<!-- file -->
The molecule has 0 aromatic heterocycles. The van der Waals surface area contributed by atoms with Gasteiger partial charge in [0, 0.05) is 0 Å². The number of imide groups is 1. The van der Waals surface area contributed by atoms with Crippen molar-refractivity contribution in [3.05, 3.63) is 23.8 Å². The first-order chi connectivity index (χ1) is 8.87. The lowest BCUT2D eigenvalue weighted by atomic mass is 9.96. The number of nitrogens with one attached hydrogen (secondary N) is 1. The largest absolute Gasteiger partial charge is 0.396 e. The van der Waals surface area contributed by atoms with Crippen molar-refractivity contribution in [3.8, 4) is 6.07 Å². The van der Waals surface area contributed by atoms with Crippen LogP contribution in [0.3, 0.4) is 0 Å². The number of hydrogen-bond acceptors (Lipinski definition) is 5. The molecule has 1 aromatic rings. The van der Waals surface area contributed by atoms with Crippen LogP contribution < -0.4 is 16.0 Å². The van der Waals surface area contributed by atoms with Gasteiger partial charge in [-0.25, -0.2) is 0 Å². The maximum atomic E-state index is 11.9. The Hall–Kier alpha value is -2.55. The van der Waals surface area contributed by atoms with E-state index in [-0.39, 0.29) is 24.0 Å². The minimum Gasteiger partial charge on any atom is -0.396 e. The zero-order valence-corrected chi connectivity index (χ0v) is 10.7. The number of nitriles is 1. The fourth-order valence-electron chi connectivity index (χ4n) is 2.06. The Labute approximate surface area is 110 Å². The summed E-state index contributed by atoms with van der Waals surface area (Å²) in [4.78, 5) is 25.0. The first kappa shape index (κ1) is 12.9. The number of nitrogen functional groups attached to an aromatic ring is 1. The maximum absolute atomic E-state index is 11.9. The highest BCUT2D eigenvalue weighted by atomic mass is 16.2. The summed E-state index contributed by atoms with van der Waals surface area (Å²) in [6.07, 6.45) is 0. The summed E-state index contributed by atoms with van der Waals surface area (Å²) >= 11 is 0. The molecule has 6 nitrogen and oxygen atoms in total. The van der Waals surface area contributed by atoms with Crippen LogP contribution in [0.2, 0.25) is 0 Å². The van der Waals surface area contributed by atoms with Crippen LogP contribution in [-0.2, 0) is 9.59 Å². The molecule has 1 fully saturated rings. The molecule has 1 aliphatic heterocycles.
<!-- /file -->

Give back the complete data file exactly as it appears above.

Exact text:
The molecule has 0 aromatic heterocycles. The van der Waals surface area contributed by atoms with Gasteiger partial charge in [0, 0.05) is 0 Å². The number of imide groups is 1. The van der Waals surface area contributed by atoms with Crippen molar-refractivity contribution in [3.05, 3.63) is 23.8 Å². The first-order chi connectivity index (χ1) is 8.87. The lowest BCUT2D eigenvalue weighted by atomic mass is 9.96. The number of nitrogens with one attached hydrogen (secondary N) is 1. The largest absolute Gasteiger partial charge is 0.396 e. The van der Waals surface area contributed by atoms with Crippen molar-refractivity contribution in [3.8, 4) is 6.07 Å². The van der Waals surface area contributed by atoms with Crippen LogP contribution in [0.3, 0.4) is 0 Å². The number of hydrogen-bond acceptors (Lipinski definition) is 5. The molecule has 1 aromatic rings. The van der Waals surface area contributed by atoms with Crippen LogP contribution < -0.4 is 16.0 Å². The van der Waals surface area contributed by atoms with Gasteiger partial charge in [-0.25, -0.2) is 0 Å². The maximum atomic E-state index is 11.9. The Hall–Kier alpha value is -2.55. The van der Waals surface area contributed by atoms with E-state index in [-0.39, 0.29) is 24.0 Å². The minimum Gasteiger partial charge on any atom is -0.396 e. The zero-order valence-corrected chi connectivity index (χ0v) is 10.7. The number of nitriles is 1. The fourth-order valence-electron chi connectivity index (χ4n) is 2.06. The Labute approximate surface area is 110 Å². The summed E-state index contributed by atoms with van der Waals surface area (Å²) in [4.78, 5) is 25.0. The first kappa shape index (κ1) is 12.9. The number of nitrogen functional groups attached to an aromatic ring is 1. The maximum absolute atomic E-state index is 11.9. The highest BCUT2D eigenvalue weighted by atomic mass is 16.2. The summed E-state index contributed by atoms with van der Waals surface area (Å²) in [6.07, 6.45) is 0. The summed E-state index contributed by atoms with van der Waals surface area (Å²) >= 11 is 0. The molecule has 6 nitrogen and oxygen atoms in total. The van der Waals surface area contributed by atoms with Crippen LogP contribution in [0.2, 0.25) is 0 Å². The van der Waals surface area contributed by atoms with Crippen LogP contribution in [-0.2, 0) is 9.59 Å². The molecule has 1 fully saturated rings. The molecule has 1 aliphatic heterocycles.